Traders have demanded more information about a major redevelopment plan for Hereford which may force them to move.
Artists' impressions of what the area could look like are on display
The 12-acre £200m development on the site of the cattle market off Edgar Street would include 1,000 new homes and a retail and leisure complex.
Those behind the Edgar Street Grid (ESG) project said they had been doing a lot to include local businesses.
An exhibition detailing the plans was being held at the city's Left Bank from Tuesday to Thursday.
Three different developers - Centros Miller, Modus and Stanhope - have put forward different designs on how to redevelop the former cattle market.
A final decision on the successful design will be taken at the end of February.
However, businesses already in that area have said they have not been properly consulted and are concerned they would not receive any compensation for the disruption it would cause them.
Andrew Sanders, a spokesman for those businesses, said: "We want them to look again at the plans - we don't feel there has been a correct consultation here.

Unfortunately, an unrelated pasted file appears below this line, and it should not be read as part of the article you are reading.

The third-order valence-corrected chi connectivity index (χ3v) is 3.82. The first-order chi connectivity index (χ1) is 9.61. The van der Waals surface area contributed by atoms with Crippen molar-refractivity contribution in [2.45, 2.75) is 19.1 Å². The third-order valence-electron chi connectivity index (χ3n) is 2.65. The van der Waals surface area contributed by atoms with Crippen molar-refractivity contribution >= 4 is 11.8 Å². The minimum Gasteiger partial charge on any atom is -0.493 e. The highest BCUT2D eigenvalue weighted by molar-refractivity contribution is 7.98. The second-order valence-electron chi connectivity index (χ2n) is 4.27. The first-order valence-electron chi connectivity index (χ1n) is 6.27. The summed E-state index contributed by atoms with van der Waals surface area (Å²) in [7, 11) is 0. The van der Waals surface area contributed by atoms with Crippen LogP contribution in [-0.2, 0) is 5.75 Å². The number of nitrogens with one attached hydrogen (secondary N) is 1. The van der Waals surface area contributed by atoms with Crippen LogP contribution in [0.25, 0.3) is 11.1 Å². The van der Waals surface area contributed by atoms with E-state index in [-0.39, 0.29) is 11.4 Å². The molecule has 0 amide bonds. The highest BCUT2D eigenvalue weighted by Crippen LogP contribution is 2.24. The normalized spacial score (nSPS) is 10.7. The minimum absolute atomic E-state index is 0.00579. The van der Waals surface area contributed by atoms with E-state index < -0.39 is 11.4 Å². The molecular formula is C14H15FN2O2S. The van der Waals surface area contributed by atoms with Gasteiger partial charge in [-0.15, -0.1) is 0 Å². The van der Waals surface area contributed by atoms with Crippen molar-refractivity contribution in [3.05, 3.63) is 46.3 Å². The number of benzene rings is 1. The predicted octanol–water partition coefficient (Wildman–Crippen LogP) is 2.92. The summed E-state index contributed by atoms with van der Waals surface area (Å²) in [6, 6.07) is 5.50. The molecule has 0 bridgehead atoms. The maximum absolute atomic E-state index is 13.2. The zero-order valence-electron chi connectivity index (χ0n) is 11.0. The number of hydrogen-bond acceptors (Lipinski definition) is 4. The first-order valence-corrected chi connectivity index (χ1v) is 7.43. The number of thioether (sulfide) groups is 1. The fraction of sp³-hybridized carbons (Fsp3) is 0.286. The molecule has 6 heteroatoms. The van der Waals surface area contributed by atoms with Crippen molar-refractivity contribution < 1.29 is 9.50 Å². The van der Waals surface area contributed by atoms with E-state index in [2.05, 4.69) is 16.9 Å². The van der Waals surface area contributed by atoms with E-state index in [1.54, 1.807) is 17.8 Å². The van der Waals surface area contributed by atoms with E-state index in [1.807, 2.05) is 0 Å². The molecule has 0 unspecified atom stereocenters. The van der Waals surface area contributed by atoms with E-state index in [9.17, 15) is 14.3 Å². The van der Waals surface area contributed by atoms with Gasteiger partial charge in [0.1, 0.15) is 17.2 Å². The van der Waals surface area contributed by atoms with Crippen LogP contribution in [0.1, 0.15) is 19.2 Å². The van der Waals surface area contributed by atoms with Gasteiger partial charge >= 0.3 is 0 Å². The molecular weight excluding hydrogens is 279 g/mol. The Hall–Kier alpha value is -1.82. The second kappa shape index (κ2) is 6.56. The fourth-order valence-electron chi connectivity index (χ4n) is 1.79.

"All we've had this year is presentation by ESG which they have controlled. We have not actually had chance to put our point forward.
The development is earmarked for the cattle market site
"We are not against redevelopment but any development must be right for Hereford."
Those behind the project said they wanted to make Hereford a top shopping destination to rival Worcester, Gloucester and Cheltenham.
They estimate that when the development opens in 2012 it will create up to 1,500 new jobs.
An extra 600 people will be employed to build it.
A spokesman for ESG said public consultation had been "at the very heart" of the project.
He said: "We recognise the importance of all the small, independent companies operating within the ESG area, and the role they play in the economy of the city and providing jobs.
"That is why special measures have been put in place to provide alternative sites and to fully support an orderly, planned move when the time comes in the next few years for them to relocate."